Accountants and financial planners are likely to converge further due to regulatory and economic considerations as the latter moves away from providing investment advice, the head of a boutique advice business has claimed.
Stanford Brown chief executive Jonathan Hoyle said the coming together of accounting and financial planning was already taking place with the former often being purchased by the latter.
“Financial planning firms are buying accounting businesses, it’s not the other way around, and this is being driven by their clients,” Hoyle said.
“Working clients are time poor and are telling advisers ‘You do everything else for me, you have got all my financial data, can you please file my tax return for me?’”
“So, they are being driven by a time issue but also a data security issue and clients increasingly don’t want to give their data to two firms and double their risk of being hacked,” he added.
Hoyle said the lower cost of acquisition of accounting firms with untapped client books compared to financial planning practices was also helping drive the convergence.
“Accounting firms have lower good will than a financial planning firm. A dollar of revenue in financial planning firms costs about 2.5 dollars and in accounting practice a dollar of revenue costs a dollar. So, dollar for dollar, they are 2.5 times cheaper,” he explained.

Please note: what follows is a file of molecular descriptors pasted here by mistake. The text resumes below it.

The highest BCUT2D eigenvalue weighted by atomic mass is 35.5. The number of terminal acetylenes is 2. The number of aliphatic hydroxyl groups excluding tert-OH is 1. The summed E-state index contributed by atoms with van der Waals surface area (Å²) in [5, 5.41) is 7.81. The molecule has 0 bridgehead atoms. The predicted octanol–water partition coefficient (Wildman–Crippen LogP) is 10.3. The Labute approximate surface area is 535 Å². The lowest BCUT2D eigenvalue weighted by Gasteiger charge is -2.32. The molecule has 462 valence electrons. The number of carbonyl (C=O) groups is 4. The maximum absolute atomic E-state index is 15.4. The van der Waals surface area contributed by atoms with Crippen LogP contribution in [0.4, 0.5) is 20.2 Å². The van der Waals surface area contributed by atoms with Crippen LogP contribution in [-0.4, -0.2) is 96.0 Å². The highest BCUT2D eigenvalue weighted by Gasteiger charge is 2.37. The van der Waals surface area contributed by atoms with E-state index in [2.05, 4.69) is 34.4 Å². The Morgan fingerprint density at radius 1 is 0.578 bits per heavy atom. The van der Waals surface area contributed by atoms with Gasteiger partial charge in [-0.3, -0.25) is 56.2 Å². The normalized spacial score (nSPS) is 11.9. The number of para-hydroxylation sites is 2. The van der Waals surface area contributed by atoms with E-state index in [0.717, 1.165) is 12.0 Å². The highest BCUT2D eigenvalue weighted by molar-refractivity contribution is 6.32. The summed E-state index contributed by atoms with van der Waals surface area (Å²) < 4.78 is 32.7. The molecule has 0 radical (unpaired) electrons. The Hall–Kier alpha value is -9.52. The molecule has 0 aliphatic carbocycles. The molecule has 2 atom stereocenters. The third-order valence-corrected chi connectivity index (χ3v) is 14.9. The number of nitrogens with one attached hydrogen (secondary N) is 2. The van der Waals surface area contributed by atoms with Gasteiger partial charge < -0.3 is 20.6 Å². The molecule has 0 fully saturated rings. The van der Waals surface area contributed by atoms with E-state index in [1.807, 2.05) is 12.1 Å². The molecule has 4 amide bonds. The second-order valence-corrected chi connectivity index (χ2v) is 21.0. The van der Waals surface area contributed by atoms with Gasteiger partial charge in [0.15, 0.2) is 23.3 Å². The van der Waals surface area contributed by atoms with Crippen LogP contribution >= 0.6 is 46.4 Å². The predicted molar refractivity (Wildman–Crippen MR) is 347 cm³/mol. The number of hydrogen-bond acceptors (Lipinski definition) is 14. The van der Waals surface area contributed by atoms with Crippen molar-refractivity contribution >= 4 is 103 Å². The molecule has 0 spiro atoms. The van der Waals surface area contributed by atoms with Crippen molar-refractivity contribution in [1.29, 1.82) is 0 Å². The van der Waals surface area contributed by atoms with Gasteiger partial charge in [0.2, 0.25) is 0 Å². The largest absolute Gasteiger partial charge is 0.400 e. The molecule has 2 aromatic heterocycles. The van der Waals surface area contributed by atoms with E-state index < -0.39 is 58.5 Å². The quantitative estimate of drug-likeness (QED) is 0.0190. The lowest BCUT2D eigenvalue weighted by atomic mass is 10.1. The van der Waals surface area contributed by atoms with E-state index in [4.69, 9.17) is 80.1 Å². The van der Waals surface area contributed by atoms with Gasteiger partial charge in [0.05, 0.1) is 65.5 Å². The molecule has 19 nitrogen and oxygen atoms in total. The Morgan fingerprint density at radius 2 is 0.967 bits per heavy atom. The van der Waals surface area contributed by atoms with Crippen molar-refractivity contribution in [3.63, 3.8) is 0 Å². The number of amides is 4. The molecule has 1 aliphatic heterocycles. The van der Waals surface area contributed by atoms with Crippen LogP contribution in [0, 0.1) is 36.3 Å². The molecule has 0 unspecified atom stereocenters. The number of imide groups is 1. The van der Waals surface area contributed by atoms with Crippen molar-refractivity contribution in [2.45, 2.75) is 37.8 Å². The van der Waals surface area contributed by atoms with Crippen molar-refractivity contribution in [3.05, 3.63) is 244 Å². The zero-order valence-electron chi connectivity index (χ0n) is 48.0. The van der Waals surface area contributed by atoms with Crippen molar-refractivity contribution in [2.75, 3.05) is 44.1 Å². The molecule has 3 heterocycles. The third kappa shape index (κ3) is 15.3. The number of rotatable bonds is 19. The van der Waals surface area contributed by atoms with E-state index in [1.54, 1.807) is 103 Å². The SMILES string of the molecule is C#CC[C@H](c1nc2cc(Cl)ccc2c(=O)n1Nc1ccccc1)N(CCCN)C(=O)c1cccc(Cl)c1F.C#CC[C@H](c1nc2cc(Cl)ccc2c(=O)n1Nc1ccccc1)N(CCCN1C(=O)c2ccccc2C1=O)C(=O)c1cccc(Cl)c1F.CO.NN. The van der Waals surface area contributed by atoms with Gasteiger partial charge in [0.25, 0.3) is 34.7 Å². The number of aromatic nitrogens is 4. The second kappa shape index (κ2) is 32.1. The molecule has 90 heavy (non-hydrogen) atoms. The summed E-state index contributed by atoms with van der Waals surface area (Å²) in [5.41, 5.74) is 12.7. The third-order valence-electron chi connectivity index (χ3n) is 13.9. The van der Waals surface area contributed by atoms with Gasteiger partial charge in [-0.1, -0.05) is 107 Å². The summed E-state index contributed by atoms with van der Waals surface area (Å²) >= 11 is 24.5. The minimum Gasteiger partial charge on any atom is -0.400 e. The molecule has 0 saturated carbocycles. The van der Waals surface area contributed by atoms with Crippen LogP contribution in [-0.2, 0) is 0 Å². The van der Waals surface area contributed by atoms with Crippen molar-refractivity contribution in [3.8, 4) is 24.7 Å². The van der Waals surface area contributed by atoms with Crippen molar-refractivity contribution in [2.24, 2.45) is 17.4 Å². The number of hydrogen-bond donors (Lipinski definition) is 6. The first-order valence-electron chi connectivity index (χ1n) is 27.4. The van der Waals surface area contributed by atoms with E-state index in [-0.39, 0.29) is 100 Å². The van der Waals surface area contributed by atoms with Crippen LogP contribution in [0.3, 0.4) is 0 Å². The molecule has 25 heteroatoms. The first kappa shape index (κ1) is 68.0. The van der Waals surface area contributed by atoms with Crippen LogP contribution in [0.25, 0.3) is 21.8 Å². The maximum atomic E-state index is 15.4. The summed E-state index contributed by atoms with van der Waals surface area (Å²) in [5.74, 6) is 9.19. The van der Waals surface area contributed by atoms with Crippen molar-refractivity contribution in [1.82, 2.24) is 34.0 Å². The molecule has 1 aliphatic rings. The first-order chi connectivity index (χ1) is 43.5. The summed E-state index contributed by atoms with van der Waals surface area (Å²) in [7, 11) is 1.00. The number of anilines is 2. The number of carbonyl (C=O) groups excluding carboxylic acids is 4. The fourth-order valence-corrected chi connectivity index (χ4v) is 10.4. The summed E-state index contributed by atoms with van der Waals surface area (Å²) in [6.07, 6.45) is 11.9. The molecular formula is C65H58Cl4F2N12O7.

“Financial planning firms also look at accounting client books as potential clients because organic growth rates for planning firms have declined to negative rates. The royal commission has scared a lot of people off who needed advice and would like to take advice but don’t trust anybody in the industry.”
According to Hoyle, alongside the trend of convergence, financial planners would eventually move away from managing client funds and outsource the task to specialist providers.
“I expect in 10 years’ time most financial planning firms will not run money for their clients. Possibly the regulator will tell them they can’t, but even if the regulator doesn’t we are already seeing the existence of third party money managers aimed at investing money for planning firms that have no expertise in doing that themselves,” he noted.
“This is a trend that is well established in the US and the UK and is now happening here through discretionary portfolio management, which is a worldwide trend.”